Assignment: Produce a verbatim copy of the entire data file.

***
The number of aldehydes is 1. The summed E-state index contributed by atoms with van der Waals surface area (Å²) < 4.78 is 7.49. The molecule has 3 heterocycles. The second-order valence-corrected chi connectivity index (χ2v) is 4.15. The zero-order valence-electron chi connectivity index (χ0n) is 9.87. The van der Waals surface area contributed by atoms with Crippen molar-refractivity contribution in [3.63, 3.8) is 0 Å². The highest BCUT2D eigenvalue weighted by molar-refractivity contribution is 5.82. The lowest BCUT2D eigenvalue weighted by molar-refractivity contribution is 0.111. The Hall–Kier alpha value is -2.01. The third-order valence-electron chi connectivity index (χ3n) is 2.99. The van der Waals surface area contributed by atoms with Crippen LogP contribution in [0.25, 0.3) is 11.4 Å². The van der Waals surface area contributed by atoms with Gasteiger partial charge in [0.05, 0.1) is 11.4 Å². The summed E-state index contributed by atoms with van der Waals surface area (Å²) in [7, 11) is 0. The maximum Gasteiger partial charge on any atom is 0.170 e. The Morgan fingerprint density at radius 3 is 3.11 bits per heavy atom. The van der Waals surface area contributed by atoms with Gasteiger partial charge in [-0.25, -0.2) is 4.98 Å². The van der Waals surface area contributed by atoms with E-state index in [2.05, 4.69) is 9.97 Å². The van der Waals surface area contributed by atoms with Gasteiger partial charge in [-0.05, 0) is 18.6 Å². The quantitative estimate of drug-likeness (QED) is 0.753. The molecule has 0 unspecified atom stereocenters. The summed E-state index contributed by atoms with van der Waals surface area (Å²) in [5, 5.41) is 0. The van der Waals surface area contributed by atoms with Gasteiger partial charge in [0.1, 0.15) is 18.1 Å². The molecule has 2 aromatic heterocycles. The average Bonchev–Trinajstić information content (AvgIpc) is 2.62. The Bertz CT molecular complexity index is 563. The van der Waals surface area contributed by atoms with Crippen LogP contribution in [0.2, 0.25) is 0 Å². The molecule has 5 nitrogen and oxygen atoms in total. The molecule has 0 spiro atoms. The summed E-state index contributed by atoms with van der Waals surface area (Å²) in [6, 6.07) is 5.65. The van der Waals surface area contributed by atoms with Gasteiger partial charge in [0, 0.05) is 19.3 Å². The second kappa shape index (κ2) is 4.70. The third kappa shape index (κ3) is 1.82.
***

The number of aldehydes is 1. The summed E-state index contributed by atoms with van der Waals surface area (Å²) < 4.78 is 7.49. The molecule has 3 heterocycles. The second-order valence-corrected chi connectivity index (χ2v) is 4.15. The zero-order valence-electron chi connectivity index (χ0n) is 9.87. The van der Waals surface area contributed by atoms with Crippen molar-refractivity contribution in [3.63, 3.8) is 0 Å². The highest BCUT2D eigenvalue weighted by molar-refractivity contribution is 5.82. The lowest BCUT2D eigenvalue weighted by molar-refractivity contribution is 0.111. The Hall–Kier alpha value is -2.01. The third-order valence-electron chi connectivity index (χ3n) is 2.99. The van der Waals surface area contributed by atoms with Crippen LogP contribution in [0.25, 0.3) is 11.4 Å². The van der Waals surface area contributed by atoms with Gasteiger partial charge in [0.05, 0.1) is 11.4 Å². The summed E-state index contributed by atoms with van der Waals surface area (Å²) in [7, 11) is 0. The maximum Gasteiger partial charge on any atom is 0.170 e. The Morgan fingerprint density at radius 3 is 3.11 bits per heavy atom. The van der Waals surface area contributed by atoms with Gasteiger partial charge in [-0.25, -0.2) is 4.98 Å². The van der Waals surface area contributed by atoms with E-state index in [2.05, 4.69) is 9.97 Å². The van der Waals surface area contributed by atoms with Gasteiger partial charge in [-0.05, 0) is 18.6 Å². The quantitative estimate of drug-likeness (QED) is 0.753. The molecule has 0 unspecified atom stereocenters. The summed E-state index contributed by atoms with van der Waals surface area (Å²) in [5, 5.41) is 0. The van der Waals surface area contributed by atoms with Gasteiger partial charge in [0.1, 0.15) is 18.1 Å². The molecule has 2 aromatic heterocycles. The average Bonchev–Trinajstić information content (AvgIpc) is 2.62. The Bertz CT molecular complexity index is 563. The van der Waals surface area contributed by atoms with Crippen LogP contribution in [0.2, 0.25) is 0 Å². The molecule has 5 nitrogen and oxygen atoms in total. The molecule has 0 spiro atoms. The summed E-state index contributed by atoms with van der Waals surface area (Å²) in [6, 6.07) is 5.65. The van der Waals surface area contributed by atoms with Gasteiger partial charge in [0, 0.05) is 19.3 Å². The second kappa shape index (κ2) is 4.70. The third kappa shape index (κ3) is 1.82.